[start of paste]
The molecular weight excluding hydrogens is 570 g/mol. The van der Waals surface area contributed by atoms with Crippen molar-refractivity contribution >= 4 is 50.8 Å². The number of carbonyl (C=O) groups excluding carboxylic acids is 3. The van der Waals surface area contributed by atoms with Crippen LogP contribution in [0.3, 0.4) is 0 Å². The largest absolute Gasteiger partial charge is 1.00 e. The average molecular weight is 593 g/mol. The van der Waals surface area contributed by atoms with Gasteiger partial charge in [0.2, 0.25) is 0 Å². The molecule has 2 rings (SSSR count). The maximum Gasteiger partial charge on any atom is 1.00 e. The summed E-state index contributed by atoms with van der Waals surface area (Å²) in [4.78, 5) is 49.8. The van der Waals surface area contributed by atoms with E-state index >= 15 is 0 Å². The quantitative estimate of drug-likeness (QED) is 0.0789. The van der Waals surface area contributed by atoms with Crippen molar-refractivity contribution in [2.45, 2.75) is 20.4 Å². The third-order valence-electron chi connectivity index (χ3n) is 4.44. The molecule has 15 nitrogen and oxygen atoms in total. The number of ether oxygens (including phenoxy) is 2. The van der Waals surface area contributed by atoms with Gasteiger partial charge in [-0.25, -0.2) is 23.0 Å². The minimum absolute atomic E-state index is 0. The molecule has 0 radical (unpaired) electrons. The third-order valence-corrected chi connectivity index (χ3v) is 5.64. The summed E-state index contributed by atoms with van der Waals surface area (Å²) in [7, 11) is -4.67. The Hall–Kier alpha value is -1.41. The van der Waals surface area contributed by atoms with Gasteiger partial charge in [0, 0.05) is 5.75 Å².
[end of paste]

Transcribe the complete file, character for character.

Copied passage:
The molecular weight excluding hydrogens is 570 g/mol. The van der Waals surface area contributed by atoms with Crippen molar-refractivity contribution >= 4 is 50.8 Å². The number of carbonyl (C=O) groups excluding carboxylic acids is 3. The van der Waals surface area contributed by atoms with Crippen LogP contribution in [0.3, 0.4) is 0 Å². The largest absolute Gasteiger partial charge is 1.00 e. The average molecular weight is 593 g/mol. The van der Waals surface area contributed by atoms with Gasteiger partial charge in [0.2, 0.25) is 0 Å². The molecule has 2 rings (SSSR count). The maximum Gasteiger partial charge on any atom is 1.00 e. The summed E-state index contributed by atoms with van der Waals surface area (Å²) in [4.78, 5) is 49.8. The van der Waals surface area contributed by atoms with E-state index >= 15 is 0 Å². The quantitative estimate of drug-likeness (QED) is 0.0789. The van der Waals surface area contributed by atoms with Crippen molar-refractivity contribution in [2.45, 2.75) is 20.4 Å². The third-order valence-electron chi connectivity index (χ3n) is 4.44. The molecule has 15 nitrogen and oxygen atoms in total. The number of ether oxygens (including phenoxy) is 2. The van der Waals surface area contributed by atoms with Gasteiger partial charge in [-0.25, -0.2) is 23.0 Å². The minimum absolute atomic E-state index is 0. The molecule has 0 radical (unpaired) electrons. The third-order valence-corrected chi connectivity index (χ3v) is 5.64. The summed E-state index contributed by atoms with van der Waals surface area (Å²) in [7, 11) is -4.67. The Hall–Kier alpha value is -1.41. The van der Waals surface area contributed by atoms with Gasteiger partial charge in [0, 0.05) is 5.75 Å².